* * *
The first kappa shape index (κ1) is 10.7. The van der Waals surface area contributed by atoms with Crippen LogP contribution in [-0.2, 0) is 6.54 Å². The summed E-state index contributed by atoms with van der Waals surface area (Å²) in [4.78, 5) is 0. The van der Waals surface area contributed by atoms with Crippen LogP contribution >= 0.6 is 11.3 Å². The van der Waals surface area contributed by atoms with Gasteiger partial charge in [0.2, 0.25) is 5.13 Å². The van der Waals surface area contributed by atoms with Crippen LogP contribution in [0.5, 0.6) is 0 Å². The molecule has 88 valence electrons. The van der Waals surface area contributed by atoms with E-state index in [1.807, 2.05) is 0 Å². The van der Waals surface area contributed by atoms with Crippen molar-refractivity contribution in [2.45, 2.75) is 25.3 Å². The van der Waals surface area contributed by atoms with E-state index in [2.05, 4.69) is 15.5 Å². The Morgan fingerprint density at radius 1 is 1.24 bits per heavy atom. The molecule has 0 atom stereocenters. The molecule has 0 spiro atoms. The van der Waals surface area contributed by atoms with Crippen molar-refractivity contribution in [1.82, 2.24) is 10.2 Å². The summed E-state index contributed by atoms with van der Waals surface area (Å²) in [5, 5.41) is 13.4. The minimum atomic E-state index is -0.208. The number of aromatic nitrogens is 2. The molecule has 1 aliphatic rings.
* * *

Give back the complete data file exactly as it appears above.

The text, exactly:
The first kappa shape index (κ1) is 10.7. The van der Waals surface area contributed by atoms with Crippen LogP contribution in [-0.2, 0) is 6.54 Å². The summed E-state index contributed by atoms with van der Waals surface area (Å²) in [4.78, 5) is 0. The van der Waals surface area contributed by atoms with Crippen LogP contribution >= 0.6 is 11.3 Å². The van der Waals surface area contributed by atoms with Gasteiger partial charge in [0.2, 0.25) is 5.13 Å². The van der Waals surface area contributed by atoms with Crippen LogP contribution in [0.5, 0.6) is 0 Å². The molecule has 88 valence electrons. The van der Waals surface area contributed by atoms with E-state index in [1.807, 2.05) is 0 Å². The van der Waals surface area contributed by atoms with Crippen molar-refractivity contribution in [2.45, 2.75) is 25.3 Å². The van der Waals surface area contributed by atoms with E-state index in [2.05, 4.69) is 15.5 Å². The Morgan fingerprint density at radius 1 is 1.24 bits per heavy atom. The molecule has 0 atom stereocenters. The molecule has 0 spiro atoms. The van der Waals surface area contributed by atoms with Crippen molar-refractivity contribution in [1.82, 2.24) is 10.2 Å². The summed E-state index contributed by atoms with van der Waals surface area (Å²) in [5, 5.41) is 13.4. The minimum atomic E-state index is -0.208. The number of aromatic nitrogens is 2. The molecule has 1 aliphatic rings.